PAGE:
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CockTales & Conversations – Orlando Fringe Festival

CockTales & Conversations
Inside Voices – Orlando, FL
18+
45 min.
Purple venue
$8
Remaining showtimes: 5/20, 10:00 p.m.; 5/23, 9:45 p.m.; 5/24, 6:00 p.m.
Purchase Tickets Here

 

By Kimberly A. Brown

Maybe it’s me. Maybe I just didn’t get it.

I’m a big fan of improvisational comedy, and for anyone who’s ever watched more than one episode of “Whose Line Is It Anyway?” you’d know it’s easily hit or miss—even for the most seasoned of pros.

So perhaps I just showed up on an off night.

Part of this year’s Orlando International Fringe Theatre Festival, CockTales & Conversations consists of three comediennes (Ginny Anthony, Lauren Morris and Camille Dixon) dreaming up skits on the spot based upon an initial inquiry to an audience member. On this night, it’s a recently read book about golf (zzz…perhaps that was the issue right there), leading the ladies somehow to the idea of relaxation, then even further down the conceptual rabbit hole of ha-has.

Unfortunately, the theme is mostly lost in translation, and, for me anyway, there’s more WTF than LOL in the scenes that follow. (The obnoxiously loud and strangely timed guffaws from a dude in the row directly in front of me would beg to differ.)

We witness the ladies break the no-pooping policy at their place of work; invite two customers from coach into first class, shortly thereafter made pilots (our trust in their abilities stems from their astrological signs); get vaginal transplants; and send patients to “a better place” via their laid-back, party-hearty style of surgery.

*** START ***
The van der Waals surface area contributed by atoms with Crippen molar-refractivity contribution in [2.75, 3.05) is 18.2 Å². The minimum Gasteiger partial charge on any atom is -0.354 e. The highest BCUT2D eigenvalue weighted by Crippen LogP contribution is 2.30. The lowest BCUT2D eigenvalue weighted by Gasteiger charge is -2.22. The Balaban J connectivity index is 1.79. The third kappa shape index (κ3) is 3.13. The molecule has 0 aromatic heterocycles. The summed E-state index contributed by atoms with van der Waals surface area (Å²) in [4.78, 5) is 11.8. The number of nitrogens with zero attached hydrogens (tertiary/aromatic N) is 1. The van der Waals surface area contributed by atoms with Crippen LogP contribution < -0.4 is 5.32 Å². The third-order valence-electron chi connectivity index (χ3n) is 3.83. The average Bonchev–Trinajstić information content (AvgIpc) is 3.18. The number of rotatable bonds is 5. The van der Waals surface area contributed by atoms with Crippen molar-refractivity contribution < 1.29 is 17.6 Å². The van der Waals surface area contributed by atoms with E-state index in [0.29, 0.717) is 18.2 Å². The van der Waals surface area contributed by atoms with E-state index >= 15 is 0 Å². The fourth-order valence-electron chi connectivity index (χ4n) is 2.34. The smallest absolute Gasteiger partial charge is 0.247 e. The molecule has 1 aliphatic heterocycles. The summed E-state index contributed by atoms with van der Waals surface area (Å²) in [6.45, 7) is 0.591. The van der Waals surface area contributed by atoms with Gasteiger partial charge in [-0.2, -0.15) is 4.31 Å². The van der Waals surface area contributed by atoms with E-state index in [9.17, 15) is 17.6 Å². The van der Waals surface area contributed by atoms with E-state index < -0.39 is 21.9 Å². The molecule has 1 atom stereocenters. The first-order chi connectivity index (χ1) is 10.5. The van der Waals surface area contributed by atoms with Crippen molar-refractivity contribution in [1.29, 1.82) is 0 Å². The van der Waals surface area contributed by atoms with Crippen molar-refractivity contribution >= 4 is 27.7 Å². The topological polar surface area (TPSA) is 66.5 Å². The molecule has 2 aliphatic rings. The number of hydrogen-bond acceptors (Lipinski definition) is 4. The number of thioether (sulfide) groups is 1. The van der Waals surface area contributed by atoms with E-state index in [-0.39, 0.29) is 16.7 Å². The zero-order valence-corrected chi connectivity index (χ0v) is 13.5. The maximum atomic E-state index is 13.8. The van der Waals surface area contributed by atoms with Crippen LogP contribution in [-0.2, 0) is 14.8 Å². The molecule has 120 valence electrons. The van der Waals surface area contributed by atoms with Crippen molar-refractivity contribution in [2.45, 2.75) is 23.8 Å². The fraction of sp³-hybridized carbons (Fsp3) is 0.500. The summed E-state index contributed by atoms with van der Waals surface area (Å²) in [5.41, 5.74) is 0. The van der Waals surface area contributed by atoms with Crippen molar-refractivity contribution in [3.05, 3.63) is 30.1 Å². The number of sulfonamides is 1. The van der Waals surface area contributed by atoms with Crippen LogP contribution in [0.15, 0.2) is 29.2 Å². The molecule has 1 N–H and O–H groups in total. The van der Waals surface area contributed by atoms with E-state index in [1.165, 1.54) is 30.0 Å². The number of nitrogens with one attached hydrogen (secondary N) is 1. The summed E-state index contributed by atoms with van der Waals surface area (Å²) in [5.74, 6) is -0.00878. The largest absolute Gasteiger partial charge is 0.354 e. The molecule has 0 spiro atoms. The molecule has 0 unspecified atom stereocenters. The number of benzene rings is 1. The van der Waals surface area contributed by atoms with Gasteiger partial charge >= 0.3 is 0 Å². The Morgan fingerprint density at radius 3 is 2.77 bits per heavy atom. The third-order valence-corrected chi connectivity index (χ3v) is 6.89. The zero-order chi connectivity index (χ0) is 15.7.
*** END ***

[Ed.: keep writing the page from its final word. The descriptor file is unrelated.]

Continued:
From time to time, the women abandon the skits and sit together stage left, chatting almost talk-show style (and again quite loosely) about the relaxation theme. I suppose this was the “Conversations” part? No cocktails, or cocktales, to speak of.

There’s something to be said for the originality of the content. As out there as some of the bits got, I must admit I am always rather envious of a mind that can conjure such things. And it’s to their credit that despite the frequent outlandish nature of the material, their skills making with the funny managed to shine through. In particular Anthony, and the banter with between one of her characters and Morris’, easily rose above all subject-matter handicaps.

These ladies have talent—it may just be a matter of tweaking the structure of the show to better play to their strengths. My recommendation would be to lose the “conversations” piece altogether; it does more harm than good to the show’s vibe.

But, like I said, it’s always hit and miss. To paraphrase from the Hustle & Flow soundtrack: It’s hard out there for an improvisational comedian.

Inside Voices Improv

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